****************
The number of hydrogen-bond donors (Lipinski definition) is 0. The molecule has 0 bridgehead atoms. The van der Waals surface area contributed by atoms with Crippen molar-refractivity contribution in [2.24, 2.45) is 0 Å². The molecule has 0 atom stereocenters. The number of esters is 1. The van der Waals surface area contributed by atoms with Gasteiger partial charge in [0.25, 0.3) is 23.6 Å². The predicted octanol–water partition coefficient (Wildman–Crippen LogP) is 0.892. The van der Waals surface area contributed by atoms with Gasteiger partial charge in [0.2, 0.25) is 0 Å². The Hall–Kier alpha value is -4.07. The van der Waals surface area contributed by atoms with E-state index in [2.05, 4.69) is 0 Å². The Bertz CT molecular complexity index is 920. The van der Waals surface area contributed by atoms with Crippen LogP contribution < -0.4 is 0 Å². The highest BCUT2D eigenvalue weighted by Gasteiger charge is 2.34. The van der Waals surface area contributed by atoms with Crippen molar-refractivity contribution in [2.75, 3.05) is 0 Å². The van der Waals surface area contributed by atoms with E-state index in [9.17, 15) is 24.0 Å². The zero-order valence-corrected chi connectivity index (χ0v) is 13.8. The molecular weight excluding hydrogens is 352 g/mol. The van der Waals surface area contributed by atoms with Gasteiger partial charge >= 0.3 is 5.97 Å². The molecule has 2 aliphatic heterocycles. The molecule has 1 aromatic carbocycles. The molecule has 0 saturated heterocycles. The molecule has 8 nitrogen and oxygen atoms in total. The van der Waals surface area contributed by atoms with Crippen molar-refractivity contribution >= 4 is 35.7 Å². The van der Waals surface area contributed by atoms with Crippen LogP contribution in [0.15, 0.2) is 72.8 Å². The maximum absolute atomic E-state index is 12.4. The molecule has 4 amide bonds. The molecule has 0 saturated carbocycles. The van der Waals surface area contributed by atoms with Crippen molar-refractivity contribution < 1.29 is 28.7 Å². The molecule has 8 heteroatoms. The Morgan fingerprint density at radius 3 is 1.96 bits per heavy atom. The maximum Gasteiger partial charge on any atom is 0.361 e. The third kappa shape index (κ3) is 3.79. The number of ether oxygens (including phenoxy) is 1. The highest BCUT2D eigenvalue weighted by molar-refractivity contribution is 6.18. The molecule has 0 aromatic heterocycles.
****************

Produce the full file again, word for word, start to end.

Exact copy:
The number of hydrogen-bond donors (Lipinski definition) is 0. The molecule has 0 bridgehead atoms. The van der Waals surface area contributed by atoms with Crippen molar-refractivity contribution in [2.24, 2.45) is 0 Å². The molecule has 0 atom stereocenters. The number of esters is 1. The van der Waals surface area contributed by atoms with Gasteiger partial charge in [0.25, 0.3) is 23.6 Å². The predicted octanol–water partition coefficient (Wildman–Crippen LogP) is 0.892. The van der Waals surface area contributed by atoms with Gasteiger partial charge in [0.2, 0.25) is 0 Å². The Hall–Kier alpha value is -4.07. The van der Waals surface area contributed by atoms with E-state index in [2.05, 4.69) is 0 Å². The Bertz CT molecular complexity index is 920. The van der Waals surface area contributed by atoms with Crippen LogP contribution < -0.4 is 0 Å². The highest BCUT2D eigenvalue weighted by Gasteiger charge is 2.34. The van der Waals surface area contributed by atoms with Crippen molar-refractivity contribution in [2.75, 3.05) is 0 Å². The van der Waals surface area contributed by atoms with E-state index in [9.17, 15) is 24.0 Å². The zero-order valence-corrected chi connectivity index (χ0v) is 13.8. The molecular weight excluding hydrogens is 352 g/mol. The van der Waals surface area contributed by atoms with Gasteiger partial charge >= 0.3 is 5.97 Å². The molecule has 2 aliphatic heterocycles. The molecule has 1 aromatic carbocycles. The molecule has 0 saturated heterocycles. The molecule has 8 nitrogen and oxygen atoms in total. The van der Waals surface area contributed by atoms with Crippen molar-refractivity contribution >= 4 is 35.7 Å². The van der Waals surface area contributed by atoms with Crippen LogP contribution in [0.15, 0.2) is 72.8 Å². The maximum absolute atomic E-state index is 12.4. The molecule has 4 amide bonds. The molecule has 0 saturated carbocycles. The van der Waals surface area contributed by atoms with Crippen molar-refractivity contribution < 1.29 is 28.7 Å². The molecule has 8 heteroatoms. The Morgan fingerprint density at radius 3 is 1.96 bits per heavy atom. The maximum Gasteiger partial charge on any atom is 0.361 e. The third kappa shape index (κ3) is 3.79. The number of ether oxygens (including phenoxy) is 1. The highest BCUT2D eigenvalue weighted by molar-refractivity contribution is 6.18. The molecule has 0 aromatic heterocycles.